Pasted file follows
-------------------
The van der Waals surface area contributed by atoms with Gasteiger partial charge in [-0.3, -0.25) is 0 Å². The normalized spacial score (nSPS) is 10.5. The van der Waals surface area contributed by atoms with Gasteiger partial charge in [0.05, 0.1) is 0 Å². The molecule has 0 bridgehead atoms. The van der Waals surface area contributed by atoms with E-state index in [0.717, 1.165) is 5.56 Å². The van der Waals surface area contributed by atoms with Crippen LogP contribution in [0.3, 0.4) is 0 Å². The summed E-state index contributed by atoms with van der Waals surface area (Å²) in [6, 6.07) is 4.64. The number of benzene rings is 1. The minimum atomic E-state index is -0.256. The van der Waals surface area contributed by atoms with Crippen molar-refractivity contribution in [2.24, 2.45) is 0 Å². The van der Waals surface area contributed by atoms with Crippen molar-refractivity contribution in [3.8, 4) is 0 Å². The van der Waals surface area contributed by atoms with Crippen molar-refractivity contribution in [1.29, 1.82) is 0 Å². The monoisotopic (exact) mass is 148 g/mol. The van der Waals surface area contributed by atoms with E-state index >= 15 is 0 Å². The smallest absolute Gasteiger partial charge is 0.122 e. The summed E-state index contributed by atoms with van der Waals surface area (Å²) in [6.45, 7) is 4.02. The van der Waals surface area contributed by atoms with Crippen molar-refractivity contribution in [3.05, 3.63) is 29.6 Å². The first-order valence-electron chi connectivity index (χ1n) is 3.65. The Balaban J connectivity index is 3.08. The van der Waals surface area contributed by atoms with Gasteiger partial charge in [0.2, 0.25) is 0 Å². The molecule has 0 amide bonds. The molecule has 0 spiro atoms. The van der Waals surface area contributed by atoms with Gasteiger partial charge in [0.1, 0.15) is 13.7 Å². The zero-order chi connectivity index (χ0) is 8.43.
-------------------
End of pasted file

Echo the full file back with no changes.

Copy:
The van der Waals surface area contributed by atoms with Gasteiger partial charge in [-0.3, -0.25) is 0 Å². The normalized spacial score (nSPS) is 10.5. The van der Waals surface area contributed by atoms with Gasteiger partial charge in [0.05, 0.1) is 0 Å². The molecule has 0 bridgehead atoms. The van der Waals surface area contributed by atoms with E-state index in [0.717, 1.165) is 5.56 Å². The van der Waals surface area contributed by atoms with Crippen LogP contribution in [0.3, 0.4) is 0 Å². The summed E-state index contributed by atoms with van der Waals surface area (Å²) in [6, 6.07) is 4.64. The number of benzene rings is 1. The minimum atomic E-state index is -0.256. The van der Waals surface area contributed by atoms with Crippen molar-refractivity contribution in [2.24, 2.45) is 0 Å². The van der Waals surface area contributed by atoms with Crippen molar-refractivity contribution in [3.8, 4) is 0 Å². The van der Waals surface area contributed by atoms with Crippen molar-refractivity contribution in [1.29, 1.82) is 0 Å². The monoisotopic (exact) mass is 148 g/mol. The van der Waals surface area contributed by atoms with E-state index >= 15 is 0 Å². The smallest absolute Gasteiger partial charge is 0.122 e. The summed E-state index contributed by atoms with van der Waals surface area (Å²) in [6.45, 7) is 4.02. The van der Waals surface area contributed by atoms with Crippen molar-refractivity contribution in [3.05, 3.63) is 29.6 Å². The first-order valence-electron chi connectivity index (χ1n) is 3.65. The Balaban J connectivity index is 3.08. The van der Waals surface area contributed by atoms with Gasteiger partial charge in [0.2, 0.25) is 0 Å². The molecule has 0 amide bonds. The molecule has 0 spiro atoms. The van der Waals surface area contributed by atoms with Gasteiger partial charge in [0.1, 0.15) is 13.7 Å². The zero-order chi connectivity index (χ0) is 8.43.